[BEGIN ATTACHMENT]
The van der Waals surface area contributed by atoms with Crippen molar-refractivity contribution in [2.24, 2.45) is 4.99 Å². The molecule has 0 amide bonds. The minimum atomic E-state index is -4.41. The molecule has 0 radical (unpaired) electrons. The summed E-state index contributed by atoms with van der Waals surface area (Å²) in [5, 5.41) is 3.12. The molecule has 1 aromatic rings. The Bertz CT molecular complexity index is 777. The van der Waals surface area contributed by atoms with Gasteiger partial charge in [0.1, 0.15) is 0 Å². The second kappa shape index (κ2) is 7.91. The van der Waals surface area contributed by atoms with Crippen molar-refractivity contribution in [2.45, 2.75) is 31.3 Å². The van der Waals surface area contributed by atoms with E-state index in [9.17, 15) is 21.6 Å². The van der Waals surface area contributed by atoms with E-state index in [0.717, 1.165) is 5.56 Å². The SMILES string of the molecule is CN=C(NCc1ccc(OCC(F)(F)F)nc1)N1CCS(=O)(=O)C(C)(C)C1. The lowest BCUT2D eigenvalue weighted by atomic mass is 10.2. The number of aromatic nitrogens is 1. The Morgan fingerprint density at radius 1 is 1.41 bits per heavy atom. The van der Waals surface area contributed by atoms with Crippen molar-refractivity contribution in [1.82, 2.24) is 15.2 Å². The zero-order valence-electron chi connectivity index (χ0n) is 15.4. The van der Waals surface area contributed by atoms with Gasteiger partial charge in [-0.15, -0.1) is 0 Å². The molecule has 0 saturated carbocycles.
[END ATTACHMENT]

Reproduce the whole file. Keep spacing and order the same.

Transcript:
The van der Waals surface area contributed by atoms with Crippen molar-refractivity contribution in [2.24, 2.45) is 4.99 Å². The molecule has 0 amide bonds. The minimum atomic E-state index is -4.41. The molecule has 0 radical (unpaired) electrons. The summed E-state index contributed by atoms with van der Waals surface area (Å²) in [5, 5.41) is 3.12. The molecule has 1 aromatic rings. The Bertz CT molecular complexity index is 777. The van der Waals surface area contributed by atoms with Gasteiger partial charge in [0.1, 0.15) is 0 Å². The second kappa shape index (κ2) is 7.91. The van der Waals surface area contributed by atoms with Crippen molar-refractivity contribution in [2.45, 2.75) is 31.3 Å². The van der Waals surface area contributed by atoms with E-state index in [9.17, 15) is 21.6 Å². The van der Waals surface area contributed by atoms with E-state index in [0.717, 1.165) is 5.56 Å². The SMILES string of the molecule is CN=C(NCc1ccc(OCC(F)(F)F)nc1)N1CCS(=O)(=O)C(C)(C)C1. The lowest BCUT2D eigenvalue weighted by atomic mass is 10.2. The number of aromatic nitrogens is 1. The Morgan fingerprint density at radius 1 is 1.41 bits per heavy atom. The van der Waals surface area contributed by atoms with Crippen molar-refractivity contribution in [1.82, 2.24) is 15.2 Å². The zero-order valence-electron chi connectivity index (χ0n) is 15.4. The van der Waals surface area contributed by atoms with Gasteiger partial charge in [-0.15, -0.1) is 0 Å². The molecule has 0 saturated carbocycles.